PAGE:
When he reached Shaloh House, he saw that the area was already filled with police officers and even some reporters. “I tried to get inside,” he recalls. “The police told me no children were hurt.” Relief flooded through him that the children, at least, were safe.

Thursday's attack wasn’t the first time Rabbi Noginski was attacked because he was Jewish. When he was ten years old in Russia, some local boys beat him up very badly. After that, Rabbi Noginski’s mother insisted he take classes in self defense. Eventually, Rabbi Noginski became a black belt in Judo.

Investigation: A Hate Crime

In the aftermath of Rabbi Noginski’s attack, Suffolk County’s District Attorney Rachel Rollins launched a civil rights investigation into the assault.

DA Rollins attended a large vigil the day after the stabbing, where she addressed the sizable crowd. “It’s important that we recognize with respect to the Jewish community that not only globally, but locally, they are being terrorized and hate crime is on the rise,” she explained.

Acting Boston Mayor Kim Janey also attended the vigil and acknowledged the local Jewish community’s fears. “This is Fourth of July weekend, the weekend that we celebrate independence in America, the weekend that we celebrate freedom,” she noted. ‘We all deserve the opportunity to live freely. And certainly that is true of our Jewish brothers and sisters.”

Rabbi Chananel Weiner, Director of Aish Campus Boston, lives in the area and notes there have been some antisemitic incidents. “There have been some events: yelling, people being accosted.” Rabbi Weiner noted that the morning of our conversation a person stood outside Rabbi Weiner’s house yelling slurs against Jews and Black people. Rabbi Weiner called the police.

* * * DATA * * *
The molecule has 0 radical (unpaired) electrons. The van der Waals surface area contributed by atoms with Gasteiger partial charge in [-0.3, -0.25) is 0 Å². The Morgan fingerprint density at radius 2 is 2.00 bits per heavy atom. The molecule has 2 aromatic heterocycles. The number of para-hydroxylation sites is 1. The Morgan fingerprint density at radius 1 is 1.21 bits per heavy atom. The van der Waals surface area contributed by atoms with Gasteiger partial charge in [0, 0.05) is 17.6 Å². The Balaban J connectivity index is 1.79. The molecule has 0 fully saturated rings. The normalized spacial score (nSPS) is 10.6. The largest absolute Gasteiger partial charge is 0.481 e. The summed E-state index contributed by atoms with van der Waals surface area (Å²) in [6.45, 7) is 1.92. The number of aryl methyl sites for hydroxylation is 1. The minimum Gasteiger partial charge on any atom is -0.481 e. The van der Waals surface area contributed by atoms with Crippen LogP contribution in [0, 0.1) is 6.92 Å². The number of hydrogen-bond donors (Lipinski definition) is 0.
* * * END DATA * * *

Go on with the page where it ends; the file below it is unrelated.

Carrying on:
Yet the viciousness of the attack on Rabbi Noginski shocked him. “You don’t expect a rabbi to be on the steps of his school and be attacked with a gun and a knife.” He notes that many people in the area believe the attack has many hallmarks of a hate crime.

A Righteous Person

A year and a half ago, the Noginskis and their twelve children moved to Boston so that Rabbi Noginski could teach at Shaloh House. “Almost every day he was teaching Torah,” Mrs. Rodkin explains. “He’s a very special person who’s always ready to help.”

Even though he’s a black belt in Judo, Rabbi Noginski insists that his martial arts training wasn’t what saved him. He credits his trust in God.

By Shabbat, July 3, just two days after the attack, Rabbi Noginski was already back home, though he’s still taking antibiotics and pain medication and has stitches. He managed to walk to synagogue on Saturday morning, with the help of his older children, where he addressed the congregation. “Every person in this world has a mission, and it was my mission in this moment to be there and to protect children,” he explained.

After the attack on his life, Rabbi Noginski had advice for his 12 children, who range in age from one to 20. Instead of being afraid to look obviously Jewish, they should to “continue our obvious Jewish pride.” He told them to keep wearing their kippahs and other signs of being Jewish. “We should be very proud that we are Jewish and not be scared…The best way to push away darkness is by increasing the light through engaging in Jewish actions.”

Rabbi Chananel Weiner notes that the most effective Jewish answer to those who would harm us is to double down on our Judaism, reminding ourselves to be the “best possible, proudest Jews we can possibly be.”

May Rabbi Noginski, Shlomo ben Zlata Miriam, have a complete healing.